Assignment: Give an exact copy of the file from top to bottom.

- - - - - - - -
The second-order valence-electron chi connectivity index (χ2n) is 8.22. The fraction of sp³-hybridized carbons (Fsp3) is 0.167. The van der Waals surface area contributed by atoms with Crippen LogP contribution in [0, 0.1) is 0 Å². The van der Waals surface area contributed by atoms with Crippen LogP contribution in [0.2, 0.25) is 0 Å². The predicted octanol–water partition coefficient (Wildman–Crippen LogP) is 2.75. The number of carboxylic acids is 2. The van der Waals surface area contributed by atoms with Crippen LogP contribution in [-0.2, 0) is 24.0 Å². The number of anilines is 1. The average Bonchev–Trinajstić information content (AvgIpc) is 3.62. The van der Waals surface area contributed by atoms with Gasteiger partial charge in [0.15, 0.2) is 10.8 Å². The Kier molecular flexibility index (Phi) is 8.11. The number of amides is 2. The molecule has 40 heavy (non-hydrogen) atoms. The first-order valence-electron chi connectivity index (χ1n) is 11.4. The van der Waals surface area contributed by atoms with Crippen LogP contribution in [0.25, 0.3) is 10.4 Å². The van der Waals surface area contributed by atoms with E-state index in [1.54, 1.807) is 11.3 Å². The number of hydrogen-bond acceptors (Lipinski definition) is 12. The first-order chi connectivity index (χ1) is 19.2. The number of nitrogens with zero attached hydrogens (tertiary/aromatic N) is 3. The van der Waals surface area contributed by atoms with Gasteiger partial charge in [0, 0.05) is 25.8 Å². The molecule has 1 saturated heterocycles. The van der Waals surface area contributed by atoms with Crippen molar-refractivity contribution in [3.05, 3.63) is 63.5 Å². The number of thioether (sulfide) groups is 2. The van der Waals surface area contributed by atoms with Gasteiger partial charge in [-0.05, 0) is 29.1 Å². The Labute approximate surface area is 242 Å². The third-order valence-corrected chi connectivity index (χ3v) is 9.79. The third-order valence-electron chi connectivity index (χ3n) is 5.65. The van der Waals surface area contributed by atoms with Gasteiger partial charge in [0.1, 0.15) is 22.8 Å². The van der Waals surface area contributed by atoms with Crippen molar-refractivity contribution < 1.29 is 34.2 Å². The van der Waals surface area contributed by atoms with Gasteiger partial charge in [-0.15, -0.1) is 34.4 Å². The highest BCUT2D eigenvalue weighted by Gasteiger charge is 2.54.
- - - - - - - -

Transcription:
The second-order valence-electron chi connectivity index (χ2n) is 8.22. The fraction of sp³-hybridized carbons (Fsp3) is 0.167. The van der Waals surface area contributed by atoms with Crippen LogP contribution in [0, 0.1) is 0 Å². The van der Waals surface area contributed by atoms with Crippen LogP contribution in [0.2, 0.25) is 0 Å². The predicted octanol–water partition coefficient (Wildman–Crippen LogP) is 2.75. The number of carboxylic acids is 2. The van der Waals surface area contributed by atoms with Crippen LogP contribution in [-0.2, 0) is 24.0 Å². The number of anilines is 1. The average Bonchev–Trinajstić information content (AvgIpc) is 3.62. The van der Waals surface area contributed by atoms with Gasteiger partial charge in [0.15, 0.2) is 10.8 Å². The Kier molecular flexibility index (Phi) is 8.11. The number of amides is 2. The molecule has 40 heavy (non-hydrogen) atoms. The first-order valence-electron chi connectivity index (χ1n) is 11.4. The van der Waals surface area contributed by atoms with Crippen LogP contribution in [0.25, 0.3) is 10.4 Å². The van der Waals surface area contributed by atoms with E-state index in [1.54, 1.807) is 11.3 Å². The number of hydrogen-bond acceptors (Lipinski definition) is 12. The first-order chi connectivity index (χ1) is 19.2. The number of nitrogens with zero attached hydrogens (tertiary/aromatic N) is 3. The van der Waals surface area contributed by atoms with Gasteiger partial charge in [0, 0.05) is 25.8 Å². The molecule has 1 saturated heterocycles. The van der Waals surface area contributed by atoms with Crippen molar-refractivity contribution in [3.05, 3.63) is 63.5 Å². The number of thioether (sulfide) groups is 2. The van der Waals surface area contributed by atoms with Gasteiger partial charge in [-0.05, 0) is 29.1 Å². The Labute approximate surface area is 242 Å². The third-order valence-corrected chi connectivity index (χ3v) is 9.79. The third-order valence-electron chi connectivity index (χ3n) is 5.65. The van der Waals surface area contributed by atoms with Gasteiger partial charge in [0.1, 0.15) is 22.8 Å². The van der Waals surface area contributed by atoms with Crippen molar-refractivity contribution < 1.29 is 34.2 Å². The van der Waals surface area contributed by atoms with Gasteiger partial charge in [-0.15, -0.1) is 34.4 Å². The highest BCUT2D eigenvalue weighted by Gasteiger charge is 2.54.